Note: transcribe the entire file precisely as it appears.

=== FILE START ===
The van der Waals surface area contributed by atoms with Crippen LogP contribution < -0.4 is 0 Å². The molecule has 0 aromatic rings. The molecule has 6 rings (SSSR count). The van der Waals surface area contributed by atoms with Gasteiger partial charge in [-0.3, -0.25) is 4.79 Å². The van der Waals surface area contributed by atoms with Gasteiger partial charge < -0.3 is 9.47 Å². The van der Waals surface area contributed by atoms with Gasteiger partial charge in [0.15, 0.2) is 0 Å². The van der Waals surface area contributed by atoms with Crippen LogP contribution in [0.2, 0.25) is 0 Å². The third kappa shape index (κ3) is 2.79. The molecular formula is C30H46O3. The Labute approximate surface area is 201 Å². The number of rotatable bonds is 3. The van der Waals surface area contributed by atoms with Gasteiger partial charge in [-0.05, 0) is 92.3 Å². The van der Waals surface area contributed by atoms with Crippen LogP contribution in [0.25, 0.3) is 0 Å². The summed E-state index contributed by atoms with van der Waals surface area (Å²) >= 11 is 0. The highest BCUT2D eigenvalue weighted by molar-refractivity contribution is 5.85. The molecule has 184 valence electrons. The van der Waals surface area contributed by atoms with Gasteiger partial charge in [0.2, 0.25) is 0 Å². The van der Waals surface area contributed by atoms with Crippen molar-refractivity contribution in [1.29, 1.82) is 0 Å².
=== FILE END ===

The van der Waals surface area contributed by atoms with Crippen LogP contribution < -0.4 is 0 Å². The molecule has 0 aromatic rings. The molecule has 6 rings (SSSR count). The van der Waals surface area contributed by atoms with Gasteiger partial charge in [-0.3, -0.25) is 4.79 Å². The van der Waals surface area contributed by atoms with Gasteiger partial charge < -0.3 is 9.47 Å². The van der Waals surface area contributed by atoms with Gasteiger partial charge in [0.15, 0.2) is 0 Å². The van der Waals surface area contributed by atoms with Crippen LogP contribution in [0.2, 0.25) is 0 Å². The third kappa shape index (κ3) is 2.79. The molecular formula is C30H46O3. The Labute approximate surface area is 201 Å². The number of rotatable bonds is 3. The van der Waals surface area contributed by atoms with Gasteiger partial charge in [-0.05, 0) is 92.3 Å². The van der Waals surface area contributed by atoms with Crippen LogP contribution in [0.25, 0.3) is 0 Å². The summed E-state index contributed by atoms with van der Waals surface area (Å²) >= 11 is 0. The highest BCUT2D eigenvalue weighted by molar-refractivity contribution is 5.85. The molecule has 184 valence electrons. The van der Waals surface area contributed by atoms with Gasteiger partial charge in [0.2, 0.25) is 0 Å². The van der Waals surface area contributed by atoms with Crippen molar-refractivity contribution in [1.29, 1.82) is 0 Å².